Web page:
These results are a milestone in cell biology. Matthias Mann says, "for the first time, we are able to determine where exactly in the cell large numbers of proteins belong. It allows a new understanding of their function and interaction with other cellular proteins and cell organelles." The researchers hope that protein correlation profiling will allow them to determine which proteins participate in failures of regulation. This could contribute to research into diseases which occur when communication between cells is disturbed.


'"/>

Source:Max-Planck-Gesellschaft


Related biology news :

1. UWs Rosetta software to unlock secrets of many human proteins
2. Global analysis of membrane proteins
3. UCSD discovery may provide novel method to generate medically useful proteins
4. A real time look at interactions between RNA and proteins
5. UW-Madison engineers squeeze secrets from proteins
6. Sea corals trick helps scientists tag proteins
7. Scientists solve sour taste proteins
8. Mechanism for neurodenegerative diseases linked to transport proteins
9. Iowa State researchers improving plastics made from corn and soy proteins
10. First major study of mammalian disorderly proteins
11. Living view in animals shows how cells decide to make proteins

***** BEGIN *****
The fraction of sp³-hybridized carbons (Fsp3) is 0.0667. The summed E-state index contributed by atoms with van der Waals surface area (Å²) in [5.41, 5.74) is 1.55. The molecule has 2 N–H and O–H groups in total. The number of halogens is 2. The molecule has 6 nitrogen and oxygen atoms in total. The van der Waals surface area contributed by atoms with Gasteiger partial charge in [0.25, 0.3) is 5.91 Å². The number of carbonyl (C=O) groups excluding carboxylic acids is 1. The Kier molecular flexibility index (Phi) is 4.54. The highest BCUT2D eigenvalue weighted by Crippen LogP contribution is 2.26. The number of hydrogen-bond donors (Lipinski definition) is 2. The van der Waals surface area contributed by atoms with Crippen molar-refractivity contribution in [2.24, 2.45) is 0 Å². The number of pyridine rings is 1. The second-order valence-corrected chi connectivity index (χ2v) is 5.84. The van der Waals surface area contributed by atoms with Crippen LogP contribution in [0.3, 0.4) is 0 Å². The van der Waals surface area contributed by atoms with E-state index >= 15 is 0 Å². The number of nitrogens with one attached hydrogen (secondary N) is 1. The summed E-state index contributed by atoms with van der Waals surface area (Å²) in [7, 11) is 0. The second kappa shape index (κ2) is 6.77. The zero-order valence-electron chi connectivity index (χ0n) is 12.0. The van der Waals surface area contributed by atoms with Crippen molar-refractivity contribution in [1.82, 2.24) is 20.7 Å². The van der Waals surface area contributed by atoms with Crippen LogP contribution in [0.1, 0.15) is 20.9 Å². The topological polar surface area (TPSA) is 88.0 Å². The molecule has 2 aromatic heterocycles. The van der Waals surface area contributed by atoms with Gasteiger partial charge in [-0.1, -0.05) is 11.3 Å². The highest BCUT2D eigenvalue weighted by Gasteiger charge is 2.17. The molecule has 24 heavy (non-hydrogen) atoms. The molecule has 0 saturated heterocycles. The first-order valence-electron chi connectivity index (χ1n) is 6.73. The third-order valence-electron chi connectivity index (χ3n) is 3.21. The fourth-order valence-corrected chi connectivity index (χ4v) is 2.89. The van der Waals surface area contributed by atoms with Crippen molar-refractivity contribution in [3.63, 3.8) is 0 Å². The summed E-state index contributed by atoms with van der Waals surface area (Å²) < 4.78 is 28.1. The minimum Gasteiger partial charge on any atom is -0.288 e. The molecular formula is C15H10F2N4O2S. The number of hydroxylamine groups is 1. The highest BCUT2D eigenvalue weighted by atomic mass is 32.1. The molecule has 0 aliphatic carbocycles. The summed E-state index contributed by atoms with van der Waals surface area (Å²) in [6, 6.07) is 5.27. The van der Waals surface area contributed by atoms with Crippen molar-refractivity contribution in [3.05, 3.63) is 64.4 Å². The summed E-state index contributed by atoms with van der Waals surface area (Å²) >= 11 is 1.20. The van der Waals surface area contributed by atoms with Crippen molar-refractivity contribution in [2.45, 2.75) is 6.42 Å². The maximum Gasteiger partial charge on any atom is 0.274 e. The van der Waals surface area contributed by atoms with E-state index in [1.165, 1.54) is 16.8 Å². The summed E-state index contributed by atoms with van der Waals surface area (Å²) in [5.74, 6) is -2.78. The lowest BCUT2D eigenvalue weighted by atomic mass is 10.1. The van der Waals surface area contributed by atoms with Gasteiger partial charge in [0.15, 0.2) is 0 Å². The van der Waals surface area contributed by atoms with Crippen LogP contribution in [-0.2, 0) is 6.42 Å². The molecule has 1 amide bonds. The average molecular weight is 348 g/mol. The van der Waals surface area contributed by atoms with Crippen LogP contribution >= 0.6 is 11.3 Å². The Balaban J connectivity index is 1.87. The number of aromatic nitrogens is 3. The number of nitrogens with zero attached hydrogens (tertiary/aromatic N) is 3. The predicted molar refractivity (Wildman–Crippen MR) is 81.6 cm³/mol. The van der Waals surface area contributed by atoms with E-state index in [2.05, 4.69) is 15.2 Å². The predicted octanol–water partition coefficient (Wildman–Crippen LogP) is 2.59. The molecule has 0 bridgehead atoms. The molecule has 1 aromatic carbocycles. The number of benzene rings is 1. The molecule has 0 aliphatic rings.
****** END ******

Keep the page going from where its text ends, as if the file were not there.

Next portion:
Post Your Comments:
*Name:
*Comment:
*Email:


(Date:3/31/2016)... 31, 2016   ... the "Company") LegacyXChange is excited to release ... soon to be launched online site for trading 100% ... ) will also provide potential shareholders a sense of ... to an industry that is notorious for fraud. The ...
(Date:3/29/2016)... , March 29, 2016 LegacyXChange, ... LegacyXChange "LEGX" and SelectaDNA/CSI Protect are pleased to announce ... used in a variety of writing instruments, ensuring athletes ... originally created collectibles from athletes on LegacyXChange will be ... of the DNA. Bill Bollander , ...
(Date:3/22/2016)... March 22, 2016 ... Sensors Market for Consumer Industry by Type (Image, ... Application (Communication & IT, Entertainment, Home Appliances, ... Forecast to 2022", published by MarketsandMarkets, the ... to reach USD 26.76 Billion by 2022, ...
Breaking Biology News(10 mins):
(Date:6/23/2016)...   Boston Biomedical , an industry leader ... target cancer stemness pathways, announced that its lead ... Designation from the U.S. Food and Drug Administration ... gastroesophageal junction (GEJ) cancer. Napabucasin is an orally ... stemness pathways by targeting STAT3, and is currently ...
(Date:6/23/2016)... -- Houston Methodist Willowbrook Hospital has signed a ... serve as their official health care provider. As ... provide sponsorship support, athletic training services, and most ... athletes and families. "We are excited ... to bring Houston Methodist quality services and programs ...
(Date:6/23/2016)... YORK , June, 23, 2016  The Biodesign ... to envision new ways to harness living systems and ... Modern Art (MoMA) in New York City ... than 130 participating students, showcased projects at MoMA,s Celeste ... Paola Antonelli , MoMA,s senior curator of architecture ...
(Date:6/23/2016)... ... June 23, 2016 , ... STACS DNA Inc., the sample ... the Arkansas State Crime Laboratory, has joined STACS DNA as a Field Application Specialist. ... said Jocelyn Tremblay, President and COO of STACS DNA. “In further expanding our capacity ...
Breaking Biology Technology: